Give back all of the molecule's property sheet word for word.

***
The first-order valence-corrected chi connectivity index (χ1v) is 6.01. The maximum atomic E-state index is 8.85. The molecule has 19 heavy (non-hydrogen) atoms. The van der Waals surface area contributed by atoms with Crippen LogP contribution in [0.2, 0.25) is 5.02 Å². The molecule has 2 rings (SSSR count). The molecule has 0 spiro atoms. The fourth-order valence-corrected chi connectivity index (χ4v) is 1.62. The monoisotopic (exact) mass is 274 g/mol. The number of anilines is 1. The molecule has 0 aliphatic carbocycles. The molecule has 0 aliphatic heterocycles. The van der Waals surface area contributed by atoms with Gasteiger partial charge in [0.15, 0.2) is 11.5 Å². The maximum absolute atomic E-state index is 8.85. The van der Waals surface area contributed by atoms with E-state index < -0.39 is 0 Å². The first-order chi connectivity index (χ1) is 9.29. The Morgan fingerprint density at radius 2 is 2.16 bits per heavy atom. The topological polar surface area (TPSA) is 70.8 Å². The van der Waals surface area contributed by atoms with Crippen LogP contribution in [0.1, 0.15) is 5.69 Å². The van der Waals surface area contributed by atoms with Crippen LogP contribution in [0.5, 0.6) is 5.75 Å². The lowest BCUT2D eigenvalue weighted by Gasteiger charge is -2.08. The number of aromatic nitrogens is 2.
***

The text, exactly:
The first-order valence-corrected chi connectivity index (χ1v) is 6.01. The maximum atomic E-state index is 8.85. The molecule has 19 heavy (non-hydrogen) atoms. The van der Waals surface area contributed by atoms with Crippen LogP contribution in [0.2, 0.25) is 5.02 Å². The molecule has 2 rings (SSSR count). The molecule has 0 spiro atoms. The fourth-order valence-corrected chi connectivity index (χ4v) is 1.62. The monoisotopic (exact) mass is 274 g/mol. The number of anilines is 1. The molecule has 0 aliphatic carbocycles. The molecule has 0 aliphatic heterocycles. The van der Waals surface area contributed by atoms with Gasteiger partial charge in [0.15, 0.2) is 11.5 Å². The maximum absolute atomic E-state index is 8.85. The van der Waals surface area contributed by atoms with E-state index < -0.39 is 0 Å². The first-order chi connectivity index (χ1) is 9.29. The Morgan fingerprint density at radius 2 is 2.16 bits per heavy atom. The topological polar surface area (TPSA) is 70.8 Å². The van der Waals surface area contributed by atoms with Crippen LogP contribution in [0.1, 0.15) is 5.69 Å². The van der Waals surface area contributed by atoms with Crippen LogP contribution in [0.5, 0.6) is 5.75 Å². The lowest BCUT2D eigenvalue weighted by Gasteiger charge is -2.08. The number of aromatic nitrogens is 2.